Enterprise Architects embrace change by promoting adaptability and flexibility. Evolution is enabled through ongoing reflective learning and an option-oriented process that addresses challenges and provides creative alternatives.
Enterprise Architects drive enterprise alignment, where appropriate, by facilitating convergence, strive for consistency in practice, alleviate conflict through skillful negotiation, and focus on achieving consensus among stakeholders.
Enterprise Architects maintain the proper tension among conflicting forces across multiple dimensions. This requires them to “walk the line” between short-term focus and supporting long-term sustainable value by thinking strategically while acting tactically. They stay balanced by focusing on delivering immediate value while maintaining the vision for sustainable value.
Enterprise Architects establish integrated views across perspectives and concerns by modeling solutions across the entire enterprise. This requires open-minded thinking beyond apparent and perceived constraints. The goal is to harness essential complexity while striving for simplification.
Enterprise Architects deliver value by applying appropriate oversight to the structural changes that enterprises invest in, by resolving alternative perspectives and concerns in a transparent manner, and by enabling fit to need.
Enterprise Architects are responsible for ensuring there is mutual respect when interacting with peers, customers, clients and other parties. They embody emotional intelligence, integrity and accountability; act responsibly in making decisions and judgments, and in taking action; conform to the adopted code of conduct and ethical standards; act with discretion; and demonstrate a courteous demeanor at all times.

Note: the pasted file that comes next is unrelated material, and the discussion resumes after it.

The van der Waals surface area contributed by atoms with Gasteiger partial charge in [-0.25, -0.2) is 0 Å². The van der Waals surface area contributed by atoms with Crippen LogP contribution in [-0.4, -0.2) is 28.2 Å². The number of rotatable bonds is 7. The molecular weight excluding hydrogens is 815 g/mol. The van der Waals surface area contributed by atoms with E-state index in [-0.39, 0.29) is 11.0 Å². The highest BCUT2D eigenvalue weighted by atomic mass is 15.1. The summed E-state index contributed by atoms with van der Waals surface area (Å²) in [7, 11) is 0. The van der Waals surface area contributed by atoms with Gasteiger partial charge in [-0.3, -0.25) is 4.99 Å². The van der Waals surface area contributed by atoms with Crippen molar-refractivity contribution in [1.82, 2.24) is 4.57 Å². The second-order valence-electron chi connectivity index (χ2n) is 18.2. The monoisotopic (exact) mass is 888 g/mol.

Enterprise Architects shall:
· Make architectural judgments.
They translate the enterprise’s strategies, visions, and goals into a holistic architecture. Incorporating the viewpoints of the many domains of interest in an enterprise is a necessity.
· Articulate the rationale.
They build upon rational decision processes to form professional judgments, and demonstrate the reasoned approach underlying both judgments and actions.
· Accept professional accountability.
They accept professional accountability for their architectural judgments and actions. Without accountability there is little chance for lasting impact on the enterprise.
· Promote strategic and operational value.
They comprehend and enhance the value of both the strategies and the operations of the enterprise.
· Enhance architectural value.
They seek to reduce inappropriate complexity and mitigate risk to enhance architectural value for the enterprise.
· Architect for adaptability.
They design structures that help organizations embrace change. They bridge the strategic, operational, and technical aspects of embracing and exploiting change.
· Architect for sustainable value.
They create holistic enterprise architectures that enable the enterprise to deliver sustainable value to the enterprise and public. They recognize responsibility to multiple stakeholders and seek balance among potentially conflicting demands.
· Advance the EA Profession.
Advancing only a limited personal agenda while ignoring a broader professional scope ultimately limits an Enterprise Architect’s potential for growth and contribution.